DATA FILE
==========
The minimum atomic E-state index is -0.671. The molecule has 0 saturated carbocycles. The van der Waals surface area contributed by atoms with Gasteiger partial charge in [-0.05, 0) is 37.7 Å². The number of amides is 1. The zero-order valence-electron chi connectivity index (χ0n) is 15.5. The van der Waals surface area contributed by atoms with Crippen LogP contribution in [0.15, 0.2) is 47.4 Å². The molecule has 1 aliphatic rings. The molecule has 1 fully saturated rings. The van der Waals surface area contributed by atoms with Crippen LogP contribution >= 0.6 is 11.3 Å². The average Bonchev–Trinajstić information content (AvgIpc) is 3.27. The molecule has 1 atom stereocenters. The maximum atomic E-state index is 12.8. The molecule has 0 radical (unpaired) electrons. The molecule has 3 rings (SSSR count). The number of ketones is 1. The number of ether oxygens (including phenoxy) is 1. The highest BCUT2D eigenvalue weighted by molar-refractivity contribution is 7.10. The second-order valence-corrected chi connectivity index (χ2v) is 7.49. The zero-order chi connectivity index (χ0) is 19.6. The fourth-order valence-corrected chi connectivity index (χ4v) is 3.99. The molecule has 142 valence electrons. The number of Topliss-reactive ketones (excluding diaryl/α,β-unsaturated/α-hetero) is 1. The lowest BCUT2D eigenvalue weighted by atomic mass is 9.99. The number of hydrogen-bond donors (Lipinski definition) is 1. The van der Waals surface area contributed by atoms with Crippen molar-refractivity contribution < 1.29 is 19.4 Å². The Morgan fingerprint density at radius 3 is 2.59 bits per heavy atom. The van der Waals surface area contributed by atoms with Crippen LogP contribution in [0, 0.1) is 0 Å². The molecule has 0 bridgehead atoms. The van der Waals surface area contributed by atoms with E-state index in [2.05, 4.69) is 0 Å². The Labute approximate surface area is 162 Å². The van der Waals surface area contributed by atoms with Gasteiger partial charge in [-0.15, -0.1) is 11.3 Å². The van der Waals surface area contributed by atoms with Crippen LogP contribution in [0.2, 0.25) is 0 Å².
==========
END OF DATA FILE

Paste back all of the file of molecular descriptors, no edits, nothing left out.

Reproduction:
The minimum atomic E-state index is -0.671. The molecule has 0 saturated carbocycles. The van der Waals surface area contributed by atoms with Gasteiger partial charge in [-0.05, 0) is 37.7 Å². The number of amides is 1. The zero-order valence-electron chi connectivity index (χ0n) is 15.5. The van der Waals surface area contributed by atoms with Crippen LogP contribution in [0.15, 0.2) is 47.4 Å². The molecule has 1 aliphatic rings. The molecule has 1 fully saturated rings. The van der Waals surface area contributed by atoms with Crippen LogP contribution >= 0.6 is 11.3 Å². The average Bonchev–Trinajstić information content (AvgIpc) is 3.27. The molecule has 1 atom stereocenters. The maximum atomic E-state index is 12.8. The molecule has 0 radical (unpaired) electrons. The molecule has 3 rings (SSSR count). The number of ketones is 1. The number of ether oxygens (including phenoxy) is 1. The highest BCUT2D eigenvalue weighted by molar-refractivity contribution is 7.10. The second-order valence-corrected chi connectivity index (χ2v) is 7.49. The zero-order chi connectivity index (χ0) is 19.6. The fourth-order valence-corrected chi connectivity index (χ4v) is 3.99. The molecule has 142 valence electrons. The number of Topliss-reactive ketones (excluding diaryl/α,β-unsaturated/α-hetero) is 1. The lowest BCUT2D eigenvalue weighted by atomic mass is 9.99. The number of hydrogen-bond donors (Lipinski definition) is 1. The van der Waals surface area contributed by atoms with Crippen molar-refractivity contribution < 1.29 is 19.4 Å². The Morgan fingerprint density at radius 3 is 2.59 bits per heavy atom. The van der Waals surface area contributed by atoms with Crippen LogP contribution in [0, 0.1) is 0 Å². The molecule has 0 bridgehead atoms. The van der Waals surface area contributed by atoms with E-state index in [2.05, 4.69) is 0 Å². The Labute approximate surface area is 162 Å². The van der Waals surface area contributed by atoms with Gasteiger partial charge in [-0.15, -0.1) is 11.3 Å². The van der Waals surface area contributed by atoms with Crippen LogP contribution in [0.2, 0.25) is 0 Å².